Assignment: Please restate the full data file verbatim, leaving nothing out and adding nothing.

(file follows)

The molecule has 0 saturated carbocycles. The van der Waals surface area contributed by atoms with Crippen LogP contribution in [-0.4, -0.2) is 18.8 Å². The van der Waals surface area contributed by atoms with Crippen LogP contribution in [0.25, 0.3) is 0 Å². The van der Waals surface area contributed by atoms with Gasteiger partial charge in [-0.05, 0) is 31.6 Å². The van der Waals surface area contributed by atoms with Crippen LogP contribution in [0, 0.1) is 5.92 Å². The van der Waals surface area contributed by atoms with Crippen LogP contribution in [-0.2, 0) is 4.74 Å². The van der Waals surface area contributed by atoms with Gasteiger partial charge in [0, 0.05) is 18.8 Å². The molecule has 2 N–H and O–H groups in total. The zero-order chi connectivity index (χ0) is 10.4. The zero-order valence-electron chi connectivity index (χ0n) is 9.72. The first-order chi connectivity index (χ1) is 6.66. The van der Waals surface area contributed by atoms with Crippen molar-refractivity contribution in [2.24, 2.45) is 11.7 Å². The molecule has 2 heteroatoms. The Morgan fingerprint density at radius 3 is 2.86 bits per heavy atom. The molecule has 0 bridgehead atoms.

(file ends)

The molecule has 0 saturated carbocycles. The van der Waals surface area contributed by atoms with Crippen LogP contribution in [-0.4, -0.2) is 18.8 Å². The van der Waals surface area contributed by atoms with Crippen LogP contribution in [0.25, 0.3) is 0 Å². The van der Waals surface area contributed by atoms with Gasteiger partial charge in [-0.05, 0) is 31.6 Å². The van der Waals surface area contributed by atoms with Crippen LogP contribution in [0, 0.1) is 5.92 Å². The van der Waals surface area contributed by atoms with Crippen LogP contribution in [-0.2, 0) is 4.74 Å². The van der Waals surface area contributed by atoms with Gasteiger partial charge in [0, 0.05) is 18.8 Å². The molecule has 2 N–H and O–H groups in total. The zero-order chi connectivity index (χ0) is 10.4. The zero-order valence-electron chi connectivity index (χ0n) is 9.72. The first-order chi connectivity index (χ1) is 6.66. The van der Waals surface area contributed by atoms with Crippen molar-refractivity contribution in [2.24, 2.45) is 11.7 Å². The molecule has 2 heteroatoms. The Morgan fingerprint density at radius 3 is 2.86 bits per heavy atom. The molecule has 0 bridgehead atoms.